summarized quite nicely.

I now have the techniques broken down in digestible bites.
(Again using both my test requirements as well as Aikido 3D)

So that means I understand the basics of the groupings:
- Tachi Waza/Suwari Waza
- Naga Waza/Katama waza

As well as getting used to some other terms and concepts:
- Jiyu Waza (albeit it says emphasis on staying away...or moving away...so I can only assume that me doing the full technique was actually incorrect when doing Jiyu waza with one person in training.)

Beyond that, (what I have listed on my techniques paper, and the aikido 3d program) I dont really have anything else to go by.

If the terms are more from philosophy (the ones mentioned above) then that is why I am missing out on it. (and it may not even be taught...if its technique, then I can say it is not taught.

Anyhow...I am enjoying Aikido - more so now than before.
It was more of a struggle and challenge in the past - Now Im trying to make the most of what the moment gives (whatever moment that is in life)

I will say our shodan (he was just promoted in April) is really good though...technique wise.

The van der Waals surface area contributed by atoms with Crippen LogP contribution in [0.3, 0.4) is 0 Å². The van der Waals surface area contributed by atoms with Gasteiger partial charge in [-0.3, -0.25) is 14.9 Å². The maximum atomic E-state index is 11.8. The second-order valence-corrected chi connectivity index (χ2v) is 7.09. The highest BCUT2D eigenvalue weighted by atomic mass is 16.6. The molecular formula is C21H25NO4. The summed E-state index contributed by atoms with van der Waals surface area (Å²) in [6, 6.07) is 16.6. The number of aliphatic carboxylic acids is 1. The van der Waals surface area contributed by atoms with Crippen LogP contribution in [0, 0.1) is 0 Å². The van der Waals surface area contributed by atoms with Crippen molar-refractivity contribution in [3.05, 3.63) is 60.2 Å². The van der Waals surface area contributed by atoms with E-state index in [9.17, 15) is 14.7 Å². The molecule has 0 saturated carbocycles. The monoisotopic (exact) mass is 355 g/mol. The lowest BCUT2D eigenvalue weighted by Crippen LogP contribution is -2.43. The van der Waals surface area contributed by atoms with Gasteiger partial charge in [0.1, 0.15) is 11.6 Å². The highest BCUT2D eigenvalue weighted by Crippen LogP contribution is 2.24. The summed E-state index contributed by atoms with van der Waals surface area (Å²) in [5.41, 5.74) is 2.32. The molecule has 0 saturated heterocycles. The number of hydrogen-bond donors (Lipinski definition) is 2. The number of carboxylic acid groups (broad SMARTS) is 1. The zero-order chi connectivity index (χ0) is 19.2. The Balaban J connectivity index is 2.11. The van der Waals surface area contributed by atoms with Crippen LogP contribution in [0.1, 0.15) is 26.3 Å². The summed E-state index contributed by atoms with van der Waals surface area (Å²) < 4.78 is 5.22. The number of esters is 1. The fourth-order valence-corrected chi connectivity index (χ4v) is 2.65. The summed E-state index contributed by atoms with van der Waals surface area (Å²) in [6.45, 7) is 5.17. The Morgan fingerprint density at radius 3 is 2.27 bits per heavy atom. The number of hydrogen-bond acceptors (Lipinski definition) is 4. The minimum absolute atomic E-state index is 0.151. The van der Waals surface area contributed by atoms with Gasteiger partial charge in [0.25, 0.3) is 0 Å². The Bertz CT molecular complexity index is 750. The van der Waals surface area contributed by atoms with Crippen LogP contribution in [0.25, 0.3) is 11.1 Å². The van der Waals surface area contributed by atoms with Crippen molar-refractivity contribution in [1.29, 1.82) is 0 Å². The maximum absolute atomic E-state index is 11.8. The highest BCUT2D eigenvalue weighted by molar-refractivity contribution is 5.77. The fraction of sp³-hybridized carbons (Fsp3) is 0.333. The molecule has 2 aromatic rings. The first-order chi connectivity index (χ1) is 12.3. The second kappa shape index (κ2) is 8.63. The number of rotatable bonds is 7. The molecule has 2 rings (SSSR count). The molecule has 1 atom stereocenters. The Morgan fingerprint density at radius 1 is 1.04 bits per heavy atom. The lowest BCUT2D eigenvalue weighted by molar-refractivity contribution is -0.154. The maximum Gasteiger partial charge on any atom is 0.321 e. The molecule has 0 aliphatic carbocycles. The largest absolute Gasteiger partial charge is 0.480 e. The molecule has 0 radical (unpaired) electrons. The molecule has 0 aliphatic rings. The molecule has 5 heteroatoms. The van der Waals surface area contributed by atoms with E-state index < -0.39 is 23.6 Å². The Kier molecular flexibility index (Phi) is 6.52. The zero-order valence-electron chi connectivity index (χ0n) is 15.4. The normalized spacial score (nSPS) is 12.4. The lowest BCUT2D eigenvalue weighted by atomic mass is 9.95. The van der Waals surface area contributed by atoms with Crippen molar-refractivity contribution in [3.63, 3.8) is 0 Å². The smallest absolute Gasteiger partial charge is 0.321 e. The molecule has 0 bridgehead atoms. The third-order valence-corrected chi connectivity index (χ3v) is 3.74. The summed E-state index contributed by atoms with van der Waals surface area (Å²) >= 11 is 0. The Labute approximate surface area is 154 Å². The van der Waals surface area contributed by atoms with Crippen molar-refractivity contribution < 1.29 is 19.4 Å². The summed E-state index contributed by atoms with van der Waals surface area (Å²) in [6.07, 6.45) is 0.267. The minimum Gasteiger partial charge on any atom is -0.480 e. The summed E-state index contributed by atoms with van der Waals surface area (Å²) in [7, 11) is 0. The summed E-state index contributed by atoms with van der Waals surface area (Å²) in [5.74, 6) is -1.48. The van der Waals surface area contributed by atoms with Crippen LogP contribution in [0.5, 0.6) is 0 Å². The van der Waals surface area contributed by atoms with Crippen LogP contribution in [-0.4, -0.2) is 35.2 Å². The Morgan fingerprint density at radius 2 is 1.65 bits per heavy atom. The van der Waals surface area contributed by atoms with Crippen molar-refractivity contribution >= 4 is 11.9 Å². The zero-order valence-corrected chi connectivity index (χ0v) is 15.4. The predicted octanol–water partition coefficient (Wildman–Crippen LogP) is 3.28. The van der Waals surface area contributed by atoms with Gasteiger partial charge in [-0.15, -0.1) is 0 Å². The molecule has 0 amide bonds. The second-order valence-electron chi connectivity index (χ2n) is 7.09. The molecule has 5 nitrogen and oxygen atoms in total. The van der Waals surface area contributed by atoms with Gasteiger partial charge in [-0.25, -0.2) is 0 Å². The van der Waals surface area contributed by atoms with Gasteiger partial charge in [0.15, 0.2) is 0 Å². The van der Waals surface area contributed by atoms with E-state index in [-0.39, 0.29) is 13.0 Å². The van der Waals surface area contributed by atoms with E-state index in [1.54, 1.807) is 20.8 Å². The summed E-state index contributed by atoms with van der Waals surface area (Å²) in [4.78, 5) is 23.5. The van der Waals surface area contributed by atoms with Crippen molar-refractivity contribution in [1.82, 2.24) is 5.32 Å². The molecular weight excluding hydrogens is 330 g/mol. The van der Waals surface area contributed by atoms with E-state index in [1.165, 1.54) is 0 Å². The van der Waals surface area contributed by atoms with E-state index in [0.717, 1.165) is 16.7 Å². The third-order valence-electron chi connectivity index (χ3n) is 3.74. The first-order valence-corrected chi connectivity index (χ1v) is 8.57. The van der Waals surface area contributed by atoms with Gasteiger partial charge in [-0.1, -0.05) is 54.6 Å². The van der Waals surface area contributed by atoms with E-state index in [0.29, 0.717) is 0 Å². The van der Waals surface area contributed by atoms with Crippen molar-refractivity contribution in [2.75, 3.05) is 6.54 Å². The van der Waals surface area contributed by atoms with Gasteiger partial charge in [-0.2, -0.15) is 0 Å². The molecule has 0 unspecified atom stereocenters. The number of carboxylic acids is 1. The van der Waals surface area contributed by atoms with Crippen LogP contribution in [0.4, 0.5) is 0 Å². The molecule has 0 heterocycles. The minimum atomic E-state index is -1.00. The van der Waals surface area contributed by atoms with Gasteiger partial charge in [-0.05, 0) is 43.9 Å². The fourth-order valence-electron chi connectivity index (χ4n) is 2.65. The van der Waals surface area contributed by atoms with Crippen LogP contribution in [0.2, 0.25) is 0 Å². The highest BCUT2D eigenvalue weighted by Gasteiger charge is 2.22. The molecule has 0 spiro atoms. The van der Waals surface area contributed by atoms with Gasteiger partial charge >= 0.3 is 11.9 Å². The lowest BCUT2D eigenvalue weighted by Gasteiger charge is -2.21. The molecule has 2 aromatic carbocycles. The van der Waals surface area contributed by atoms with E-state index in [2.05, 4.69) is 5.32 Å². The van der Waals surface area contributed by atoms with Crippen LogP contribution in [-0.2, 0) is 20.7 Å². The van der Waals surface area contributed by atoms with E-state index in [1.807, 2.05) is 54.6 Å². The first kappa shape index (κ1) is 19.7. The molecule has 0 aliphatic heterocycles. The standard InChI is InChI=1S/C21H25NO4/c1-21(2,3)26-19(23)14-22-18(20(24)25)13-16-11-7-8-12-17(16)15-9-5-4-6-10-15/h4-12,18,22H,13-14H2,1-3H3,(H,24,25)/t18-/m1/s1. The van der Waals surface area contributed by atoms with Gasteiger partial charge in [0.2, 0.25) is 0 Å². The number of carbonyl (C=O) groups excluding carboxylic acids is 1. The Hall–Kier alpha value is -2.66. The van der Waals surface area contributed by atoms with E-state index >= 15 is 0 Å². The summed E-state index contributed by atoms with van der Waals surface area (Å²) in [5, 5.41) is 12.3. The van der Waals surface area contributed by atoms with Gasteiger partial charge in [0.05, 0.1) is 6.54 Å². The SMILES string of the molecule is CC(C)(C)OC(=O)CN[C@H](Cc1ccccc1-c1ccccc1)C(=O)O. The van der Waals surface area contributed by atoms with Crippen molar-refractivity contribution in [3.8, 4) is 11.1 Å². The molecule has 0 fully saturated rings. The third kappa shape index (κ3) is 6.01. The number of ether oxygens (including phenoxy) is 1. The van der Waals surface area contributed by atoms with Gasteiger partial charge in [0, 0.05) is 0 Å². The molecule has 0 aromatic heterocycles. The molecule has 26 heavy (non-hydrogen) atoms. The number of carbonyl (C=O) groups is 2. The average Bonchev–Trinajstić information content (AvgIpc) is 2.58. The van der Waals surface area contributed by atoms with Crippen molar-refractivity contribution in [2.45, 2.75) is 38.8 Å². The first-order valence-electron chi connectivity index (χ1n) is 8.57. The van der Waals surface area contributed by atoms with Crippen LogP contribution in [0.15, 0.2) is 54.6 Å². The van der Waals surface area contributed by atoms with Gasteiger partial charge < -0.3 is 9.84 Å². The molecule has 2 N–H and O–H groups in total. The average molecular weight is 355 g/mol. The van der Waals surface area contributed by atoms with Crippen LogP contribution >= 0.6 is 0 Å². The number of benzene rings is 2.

Again, the structure of how we learn in class may not be the best. (i.e., after a year we just learned udekime nage, which is on my test I am taking in a few weeks - there are some other techniques like this that we have practiced less frequently as well.)

That aside, we do have two people that I can actually communicate with. They dont show up most the time, and one stopped altogether. (He started teaching in another city, he is a 2nd kyu police officer)

Their English is as good as my Hungarian...Ill be honest, its actually better.
But the main difference is not necessarily who knows the language better...but they are willing to try to communicate and determined to show how it should be done.

The attitude really goes the furthest.
Im like the guys above, but if the people are not receptive (or shy) you wont get anywhere no matter how much you try.

There are a couple of others, though, (no language skill really, per say) and they are pretty good at getting the techniques across.

Its been an interesting experience for sure. And quite interesting for me to train with each one of them. (Helps to enrich my Aikido experience as I have mentioned before.)

What would be the irony is if I get to shodan here (yes, lets forget the language bit...no Im not saying my Hungarian wont improve...heheh), but still not know the terms above. (I only say that as I see no hint of them where I train.)

It could be a style thing perhaps? I dont know.

But Im here at aikiweb to learn what I can, and pick up what I can.

Peace

dAlen

- actually Aikiweb is my dojo outside of the dojo.
The place where I can freely chat about aikido - since I cant fluently chit chat about it in Hungarian at the present time.

Last edited by dalen7 : 05-22-2008 at 02:44 AM.
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Old 05-22-2008, 03:27 AM   #14